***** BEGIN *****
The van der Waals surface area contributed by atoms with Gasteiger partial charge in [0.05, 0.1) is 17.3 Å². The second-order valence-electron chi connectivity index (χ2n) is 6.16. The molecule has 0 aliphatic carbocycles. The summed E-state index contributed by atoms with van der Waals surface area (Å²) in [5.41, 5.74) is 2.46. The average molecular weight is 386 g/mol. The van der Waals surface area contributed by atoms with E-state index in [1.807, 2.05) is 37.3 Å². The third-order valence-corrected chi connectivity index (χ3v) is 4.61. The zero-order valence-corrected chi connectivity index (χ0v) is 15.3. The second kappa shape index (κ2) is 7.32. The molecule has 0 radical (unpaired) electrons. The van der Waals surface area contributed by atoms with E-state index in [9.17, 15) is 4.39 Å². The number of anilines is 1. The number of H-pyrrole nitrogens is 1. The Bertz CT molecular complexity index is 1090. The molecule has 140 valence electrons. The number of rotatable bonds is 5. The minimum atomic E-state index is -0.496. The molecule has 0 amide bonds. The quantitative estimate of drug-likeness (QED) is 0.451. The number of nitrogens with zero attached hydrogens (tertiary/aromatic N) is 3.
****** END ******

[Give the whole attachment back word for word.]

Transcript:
The van der Waals surface area contributed by atoms with Gasteiger partial charge in [0.05, 0.1) is 17.3 Å². The second-order valence-electron chi connectivity index (χ2n) is 6.16. The molecule has 0 aliphatic carbocycles. The summed E-state index contributed by atoms with van der Waals surface area (Å²) in [5.41, 5.74) is 2.46. The average molecular weight is 386 g/mol. The van der Waals surface area contributed by atoms with E-state index in [1.807, 2.05) is 37.3 Å². The third-order valence-corrected chi connectivity index (χ3v) is 4.61. The zero-order valence-corrected chi connectivity index (χ0v) is 15.3. The second kappa shape index (κ2) is 7.32. The molecule has 0 radical (unpaired) electrons. The van der Waals surface area contributed by atoms with E-state index in [9.17, 15) is 4.39 Å². The number of anilines is 1. The number of H-pyrrole nitrogens is 1. The Bertz CT molecular complexity index is 1090. The molecule has 140 valence electrons. The number of rotatable bonds is 5. The minimum atomic E-state index is -0.496. The molecule has 0 amide bonds. The quantitative estimate of drug-likeness (QED) is 0.451. The number of nitrogens with zero attached hydrogens (tertiary/aromatic N) is 3.